Publications by authors named "Samantha Salinas"

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Intraocular pressure elevation after uncomplicated pars plana vitrectomy: results of the Pan American Collaborative Retina Study Group.

Retina 2014 Oct;34(10):1985-9

*Instituto de Cirugia Ocular, San José, Costa Rica; †Universidad de Puerto Rico, San Juan, Puerto Rico; ‡Fundación Oftalmológica Nacional, Universidad del Rosario, Bogotá, Colombia; §Vitreoretinal Surgery Unit, Brazilian Institute of Fighting Against Blindness, Assis/Presidente Prudente, Sao Paulo, Brazil; ¶Vitreoretinal Surgery, Universidade Federal de Sao Paulo, Sao Paulo, Brazil; **Asociación Para Evitar La Ceguera, Hospital Luis Sanchez Bulnes, Mexico, Mexico; ††Hospital Universitario Ramón y Cajal, Departamento de Retina, and VISSUM Madrid Mirasierra de Oftalmología Integral, Madrid, Spain; ‡‡Clinica Oftalmologica Centro Caracas, Caracas, Venezuela; §§Clínica Ricardo Palma, Lima, Peru; ¶¶The King Khaled Eye Specialist Hospital, Riyadh, Saudi Arabia; and ***Wilmer Eye Institute, The Johns Hopkins University, Baltimore, Maryland.

Purpose: To compare the incident rates of sustained elevation of intraocular pressure (IOP) after uncomplicated pars plana vitrectomy for idiopathic epiretinal membrane and the unoperated fellow eye.

Methods: Retrospective multicenter study of 198 patients who underwent pars plana vitrectomy for an idiopathic epiretinal membrane that was followed for at least 12 months. The diagnosis of sustained IOP elevation was defined as an elevation of IOP ≥ 24 mmHg or an increase of ≥ 5 mmHg in the IOP from baseline on 2 separate visits that warranted the initiation of ocular hypotensive therapy. The main outcome measured was the development of sustained IOP elevation as defined above.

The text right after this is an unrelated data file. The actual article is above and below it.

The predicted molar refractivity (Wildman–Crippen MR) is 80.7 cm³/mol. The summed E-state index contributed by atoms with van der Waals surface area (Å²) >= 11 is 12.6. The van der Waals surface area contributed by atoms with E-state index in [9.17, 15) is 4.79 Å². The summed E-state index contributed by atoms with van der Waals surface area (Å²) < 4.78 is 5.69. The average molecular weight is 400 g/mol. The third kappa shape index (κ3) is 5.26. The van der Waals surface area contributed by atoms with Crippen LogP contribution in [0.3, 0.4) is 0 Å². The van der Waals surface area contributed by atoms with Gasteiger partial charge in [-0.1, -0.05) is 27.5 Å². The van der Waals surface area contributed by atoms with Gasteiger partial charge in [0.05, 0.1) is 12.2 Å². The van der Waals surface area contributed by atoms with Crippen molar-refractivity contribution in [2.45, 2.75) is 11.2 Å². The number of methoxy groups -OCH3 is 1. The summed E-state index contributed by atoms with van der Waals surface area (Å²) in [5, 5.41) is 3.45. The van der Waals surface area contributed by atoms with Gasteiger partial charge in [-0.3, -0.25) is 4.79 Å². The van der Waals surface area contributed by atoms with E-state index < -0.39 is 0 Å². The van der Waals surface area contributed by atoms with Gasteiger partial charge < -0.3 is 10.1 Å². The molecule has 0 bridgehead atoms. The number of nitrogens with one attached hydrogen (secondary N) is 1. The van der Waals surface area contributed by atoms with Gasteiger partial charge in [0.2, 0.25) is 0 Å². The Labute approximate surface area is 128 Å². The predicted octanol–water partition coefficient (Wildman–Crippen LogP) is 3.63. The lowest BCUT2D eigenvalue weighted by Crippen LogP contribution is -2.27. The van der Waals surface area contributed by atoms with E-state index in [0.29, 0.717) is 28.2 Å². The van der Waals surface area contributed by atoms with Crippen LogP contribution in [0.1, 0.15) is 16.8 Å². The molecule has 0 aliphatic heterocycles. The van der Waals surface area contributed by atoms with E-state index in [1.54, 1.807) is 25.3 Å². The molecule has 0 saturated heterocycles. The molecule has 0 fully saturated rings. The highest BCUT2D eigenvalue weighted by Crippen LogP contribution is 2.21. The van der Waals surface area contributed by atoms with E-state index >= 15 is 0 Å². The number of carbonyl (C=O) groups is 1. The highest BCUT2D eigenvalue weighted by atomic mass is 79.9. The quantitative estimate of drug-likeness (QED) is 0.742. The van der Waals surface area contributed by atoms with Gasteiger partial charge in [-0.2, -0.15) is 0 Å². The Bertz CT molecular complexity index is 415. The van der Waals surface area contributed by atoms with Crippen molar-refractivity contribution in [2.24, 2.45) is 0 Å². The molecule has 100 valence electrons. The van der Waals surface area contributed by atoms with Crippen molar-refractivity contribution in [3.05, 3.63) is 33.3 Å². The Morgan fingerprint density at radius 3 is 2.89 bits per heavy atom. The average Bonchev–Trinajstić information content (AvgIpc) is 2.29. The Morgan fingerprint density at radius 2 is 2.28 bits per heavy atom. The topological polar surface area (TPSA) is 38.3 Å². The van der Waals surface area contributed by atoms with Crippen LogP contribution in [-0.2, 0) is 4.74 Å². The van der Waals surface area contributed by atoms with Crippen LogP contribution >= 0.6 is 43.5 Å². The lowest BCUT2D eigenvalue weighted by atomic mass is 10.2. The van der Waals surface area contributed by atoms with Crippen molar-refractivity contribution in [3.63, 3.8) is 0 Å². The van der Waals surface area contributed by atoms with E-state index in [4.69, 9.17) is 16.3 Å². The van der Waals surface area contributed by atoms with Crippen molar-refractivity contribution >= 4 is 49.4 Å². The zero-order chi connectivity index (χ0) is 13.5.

Results: Patients were followed for an average of 47.3 ± 24 months (range, 12-106 months). In the vitrectomized eyes, 38 of the 198 (19.2%) patients developed elevated IOP compared with 9 of the 198 (4.5%) unoperated fellow eyes (P < 0.0001, Fisher exact test; odds ratio, 4.988). Possible risk factors include a family history of open-angle glaucoma (P = 0.0004 Fisher exact test; odds ratio, 7.206) and cataract surgery (P = 0.0270 Fisher exact test; odds ratio, 2.506).

Conclusion: Uncomplicated PPV seems to increase the IOP, particularly in those who are pseudophakic and have a family history of open-angle glaucoma. This increase in IOP may lead to glaucomatous damage if not managed appropriately. Patients with a previous PPV need to be followed by an ophthalmologist to monitor the IOP in the vitrectomized eye.
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October 2014